There is no cure for SMAS; doc­tors told the fam­ily there is a pos­si­bil­ity she may out­grow it over time, but no one knows for sure, her fa­ther James Red­mon said.

Surgery could be per­formed to cor­rect the con­di­tion, al­though it’s not al­ways suc­cess­ful.

“She wouldn’t be able to have those surg­eries un­til she’s 20, or if she gets to the point where she has lost a mas­sive amount of weight, they may at­tempt the surgery,” Tif­fany said.

She said she has spo­ken with Jay­lah’s school, and the staff has been very sup­port­ive in set­ting up a pro­gram for Jay­lah which will al­low her to drink small amounts of En­sure and other liq­uid food dur­ing the day and avoid ac­tiv­i­ties that will make it harder for her to keep the flu­ids down.

James said it is painful to watch his daugh­ter strug­gle with a con­di­tion and not be able to do any­thing about it.

“It’s hard as a fa­ther,” he said. “My daugh­ter’s cry­ing that she’s hun­gry, and I’ve got a fridge full of food, and I can’t do any­thing about it.”

Jay­lah’s mother said that be­cause the con­di­tion is so rare, many doc­tors are un­aware of it, and peo­ple may be go­ing un­di­ag­nosed with the con­di­tion.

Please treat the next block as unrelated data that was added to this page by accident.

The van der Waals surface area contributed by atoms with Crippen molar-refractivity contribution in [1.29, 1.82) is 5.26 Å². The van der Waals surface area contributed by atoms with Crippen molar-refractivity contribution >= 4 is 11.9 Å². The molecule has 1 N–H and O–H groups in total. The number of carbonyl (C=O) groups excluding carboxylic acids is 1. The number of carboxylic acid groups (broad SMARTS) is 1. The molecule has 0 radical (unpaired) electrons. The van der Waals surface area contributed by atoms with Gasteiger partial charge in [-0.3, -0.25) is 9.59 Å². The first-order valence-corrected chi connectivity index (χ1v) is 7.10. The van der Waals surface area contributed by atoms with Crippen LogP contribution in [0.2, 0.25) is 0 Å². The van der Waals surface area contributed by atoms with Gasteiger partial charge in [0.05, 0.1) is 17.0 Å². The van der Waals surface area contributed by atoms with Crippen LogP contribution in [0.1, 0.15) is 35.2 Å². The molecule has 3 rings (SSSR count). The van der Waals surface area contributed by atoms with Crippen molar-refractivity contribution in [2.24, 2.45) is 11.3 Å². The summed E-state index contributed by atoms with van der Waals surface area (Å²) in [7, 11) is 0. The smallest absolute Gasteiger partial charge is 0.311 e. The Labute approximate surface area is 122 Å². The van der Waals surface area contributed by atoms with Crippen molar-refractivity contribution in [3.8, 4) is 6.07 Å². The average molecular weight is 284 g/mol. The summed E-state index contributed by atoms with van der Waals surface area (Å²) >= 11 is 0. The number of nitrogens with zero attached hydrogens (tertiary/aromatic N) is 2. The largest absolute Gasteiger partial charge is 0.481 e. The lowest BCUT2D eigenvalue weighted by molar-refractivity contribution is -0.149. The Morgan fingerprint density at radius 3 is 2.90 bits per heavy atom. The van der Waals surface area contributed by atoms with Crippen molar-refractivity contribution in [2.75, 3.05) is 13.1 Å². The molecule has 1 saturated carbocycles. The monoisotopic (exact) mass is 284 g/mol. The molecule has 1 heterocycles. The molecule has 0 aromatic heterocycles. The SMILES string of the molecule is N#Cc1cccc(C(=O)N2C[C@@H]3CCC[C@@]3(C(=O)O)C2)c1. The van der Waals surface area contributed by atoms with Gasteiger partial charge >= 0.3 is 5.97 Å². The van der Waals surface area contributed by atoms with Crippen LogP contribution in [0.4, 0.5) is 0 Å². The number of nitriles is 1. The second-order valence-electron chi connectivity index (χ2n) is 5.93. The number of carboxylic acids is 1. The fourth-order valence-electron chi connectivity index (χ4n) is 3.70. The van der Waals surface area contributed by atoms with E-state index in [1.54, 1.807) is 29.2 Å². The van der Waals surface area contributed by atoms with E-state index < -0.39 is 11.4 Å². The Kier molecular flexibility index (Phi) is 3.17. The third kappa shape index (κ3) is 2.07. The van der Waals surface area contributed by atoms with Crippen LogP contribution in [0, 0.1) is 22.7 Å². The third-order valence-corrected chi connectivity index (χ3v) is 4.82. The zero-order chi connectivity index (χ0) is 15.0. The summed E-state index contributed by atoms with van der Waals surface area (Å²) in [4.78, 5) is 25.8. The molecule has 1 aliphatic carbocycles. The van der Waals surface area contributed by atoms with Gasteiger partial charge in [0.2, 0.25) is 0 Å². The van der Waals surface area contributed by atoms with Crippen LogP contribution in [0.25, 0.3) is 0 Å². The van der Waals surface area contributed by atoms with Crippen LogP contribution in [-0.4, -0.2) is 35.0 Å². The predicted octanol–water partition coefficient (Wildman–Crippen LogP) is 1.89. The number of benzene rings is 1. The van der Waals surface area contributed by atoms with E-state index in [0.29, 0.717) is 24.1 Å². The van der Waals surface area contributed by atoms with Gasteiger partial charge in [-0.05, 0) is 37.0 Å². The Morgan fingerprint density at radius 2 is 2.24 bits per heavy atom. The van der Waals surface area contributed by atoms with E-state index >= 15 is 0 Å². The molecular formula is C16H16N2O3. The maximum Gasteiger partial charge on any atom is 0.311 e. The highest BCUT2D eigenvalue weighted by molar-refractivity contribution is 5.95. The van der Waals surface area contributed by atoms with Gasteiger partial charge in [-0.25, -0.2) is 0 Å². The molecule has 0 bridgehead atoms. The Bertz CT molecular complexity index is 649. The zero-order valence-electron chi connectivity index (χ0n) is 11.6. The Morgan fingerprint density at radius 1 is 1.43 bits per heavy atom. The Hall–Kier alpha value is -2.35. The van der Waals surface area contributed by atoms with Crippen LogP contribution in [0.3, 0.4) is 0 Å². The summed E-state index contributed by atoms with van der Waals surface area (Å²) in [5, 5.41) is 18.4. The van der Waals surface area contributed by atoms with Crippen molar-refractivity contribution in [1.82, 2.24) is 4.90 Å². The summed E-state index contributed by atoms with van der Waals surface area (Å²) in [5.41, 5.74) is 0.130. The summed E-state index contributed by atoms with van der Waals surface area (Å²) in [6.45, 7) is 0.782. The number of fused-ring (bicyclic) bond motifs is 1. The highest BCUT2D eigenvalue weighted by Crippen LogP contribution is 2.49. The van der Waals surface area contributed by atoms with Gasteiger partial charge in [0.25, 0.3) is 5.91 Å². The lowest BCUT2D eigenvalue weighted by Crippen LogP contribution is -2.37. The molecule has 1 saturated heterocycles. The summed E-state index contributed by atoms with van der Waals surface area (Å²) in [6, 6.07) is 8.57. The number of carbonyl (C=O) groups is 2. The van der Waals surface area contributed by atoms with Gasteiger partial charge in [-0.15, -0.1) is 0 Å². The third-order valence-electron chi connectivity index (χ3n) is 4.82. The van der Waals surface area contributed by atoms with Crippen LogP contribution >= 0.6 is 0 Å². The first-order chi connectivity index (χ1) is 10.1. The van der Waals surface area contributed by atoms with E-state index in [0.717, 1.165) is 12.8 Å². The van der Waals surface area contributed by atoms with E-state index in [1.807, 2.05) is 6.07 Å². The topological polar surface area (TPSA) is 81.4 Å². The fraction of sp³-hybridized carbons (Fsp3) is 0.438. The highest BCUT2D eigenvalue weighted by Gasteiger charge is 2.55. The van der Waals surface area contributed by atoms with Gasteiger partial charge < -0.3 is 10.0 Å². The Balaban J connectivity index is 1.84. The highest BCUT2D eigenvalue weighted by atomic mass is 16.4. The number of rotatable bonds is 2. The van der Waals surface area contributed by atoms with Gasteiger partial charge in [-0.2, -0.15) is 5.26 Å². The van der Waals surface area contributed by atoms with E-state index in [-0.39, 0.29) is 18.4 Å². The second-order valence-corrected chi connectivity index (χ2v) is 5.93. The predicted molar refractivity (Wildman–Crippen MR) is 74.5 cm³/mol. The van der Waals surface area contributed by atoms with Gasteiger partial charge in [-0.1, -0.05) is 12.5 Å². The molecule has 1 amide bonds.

“I just want to get it out there, so that if other peo­ple are hav­ing this prob­lem — the throw­ing up, the feel­ing full, the stab­bing pains, the dis­com­fort — they’ll know what to look for,” she said.

She has cre­ated a Face­book page, “Jay­lah’s Fight with Su­pe­rior Me­sen­teric Artery Syn­drome,” to give the com­mu­nity up­dates on Jay­lah’s progress. She also hopes to cre­ate a sup­port group and a walk to in­form oth­ers about the con­di­tion.

“Jay­lah’s my lit­tle fighter,” Tif­fany said. “I want to scream, I want to cry, but I want to stay strong for her. We’re go­ing to fig­ure out a way to beat this.”

The Red­mon fam­ily in their White Plains home: front, from left, Trin­ity, 5, Micah, 7, and Jay­lah, 8, and in back from left, par­ents James and Tif­fany.


Jay­lah Red­mon, a third grader at J.C. Parks Ele­men­tary School, colors in her room. Jay­lah has a rare gas­trovas­cu­lar dis­or­der, Su­pe­rior Me­sen­teric Artery Syn­drome, and is cur­rently on a liq­uid diet.